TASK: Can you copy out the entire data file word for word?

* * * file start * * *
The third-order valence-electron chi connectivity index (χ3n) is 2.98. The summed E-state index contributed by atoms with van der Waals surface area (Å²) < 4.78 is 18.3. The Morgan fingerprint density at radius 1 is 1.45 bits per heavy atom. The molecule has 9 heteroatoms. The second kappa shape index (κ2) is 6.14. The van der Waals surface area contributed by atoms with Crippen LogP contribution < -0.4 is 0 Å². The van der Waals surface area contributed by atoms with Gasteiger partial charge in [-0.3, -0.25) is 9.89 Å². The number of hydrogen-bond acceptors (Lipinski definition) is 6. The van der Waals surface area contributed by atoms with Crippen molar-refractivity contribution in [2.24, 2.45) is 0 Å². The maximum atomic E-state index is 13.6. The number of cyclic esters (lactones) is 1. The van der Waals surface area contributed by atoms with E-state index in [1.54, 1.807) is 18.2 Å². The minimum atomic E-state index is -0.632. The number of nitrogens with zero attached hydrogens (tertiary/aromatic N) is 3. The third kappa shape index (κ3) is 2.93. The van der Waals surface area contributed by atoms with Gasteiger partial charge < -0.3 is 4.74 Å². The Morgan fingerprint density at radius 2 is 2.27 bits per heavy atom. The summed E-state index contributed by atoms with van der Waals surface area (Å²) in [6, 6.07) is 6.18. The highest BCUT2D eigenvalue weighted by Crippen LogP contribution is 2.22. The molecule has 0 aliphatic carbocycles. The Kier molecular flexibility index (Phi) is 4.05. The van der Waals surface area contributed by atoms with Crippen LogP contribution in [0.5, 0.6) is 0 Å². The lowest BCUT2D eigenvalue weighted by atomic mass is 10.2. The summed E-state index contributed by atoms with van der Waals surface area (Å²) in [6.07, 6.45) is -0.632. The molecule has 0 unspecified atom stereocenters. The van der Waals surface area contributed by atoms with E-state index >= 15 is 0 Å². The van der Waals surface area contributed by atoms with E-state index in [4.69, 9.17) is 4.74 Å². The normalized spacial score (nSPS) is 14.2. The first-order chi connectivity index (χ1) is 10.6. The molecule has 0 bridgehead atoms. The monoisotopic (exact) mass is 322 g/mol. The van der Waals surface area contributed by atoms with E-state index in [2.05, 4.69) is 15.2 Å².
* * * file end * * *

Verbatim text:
The third-order valence-electron chi connectivity index (χ3n) is 2.98. The summed E-state index contributed by atoms with van der Waals surface area (Å²) < 4.78 is 18.3. The Morgan fingerprint density at radius 1 is 1.45 bits per heavy atom. The molecule has 9 heteroatoms. The second kappa shape index (κ2) is 6.14. The van der Waals surface area contributed by atoms with Crippen LogP contribution < -0.4 is 0 Å². The van der Waals surface area contributed by atoms with Gasteiger partial charge in [-0.3, -0.25) is 9.89 Å². The number of hydrogen-bond acceptors (Lipinski definition) is 6. The van der Waals surface area contributed by atoms with Crippen molar-refractivity contribution in [2.24, 2.45) is 0 Å². The maximum atomic E-state index is 13.6. The number of cyclic esters (lactones) is 1. The van der Waals surface area contributed by atoms with E-state index in [1.54, 1.807) is 18.2 Å². The minimum atomic E-state index is -0.632. The number of nitrogens with zero attached hydrogens (tertiary/aromatic N) is 3. The third kappa shape index (κ3) is 2.93. The van der Waals surface area contributed by atoms with Gasteiger partial charge < -0.3 is 4.74 Å². The Morgan fingerprint density at radius 2 is 2.27 bits per heavy atom. The summed E-state index contributed by atoms with van der Waals surface area (Å²) in [6, 6.07) is 6.18. The highest BCUT2D eigenvalue weighted by Crippen LogP contribution is 2.22. The molecule has 0 aliphatic carbocycles. The Kier molecular flexibility index (Phi) is 4.05. The van der Waals surface area contributed by atoms with Crippen LogP contribution in [0.5, 0.6) is 0 Å². The lowest BCUT2D eigenvalue weighted by atomic mass is 10.2. The summed E-state index contributed by atoms with van der Waals surface area (Å²) in [6.07, 6.45) is -0.632. The molecule has 0 unspecified atom stereocenters. The van der Waals surface area contributed by atoms with E-state index >= 15 is 0 Å². The van der Waals surface area contributed by atoms with E-state index in [4.69, 9.17) is 4.74 Å². The normalized spacial score (nSPS) is 14.2. The first-order chi connectivity index (χ1) is 10.6. The molecule has 0 bridgehead atoms. The monoisotopic (exact) mass is 322 g/mol. The van der Waals surface area contributed by atoms with E-state index in [2.05, 4.69) is 15.2 Å².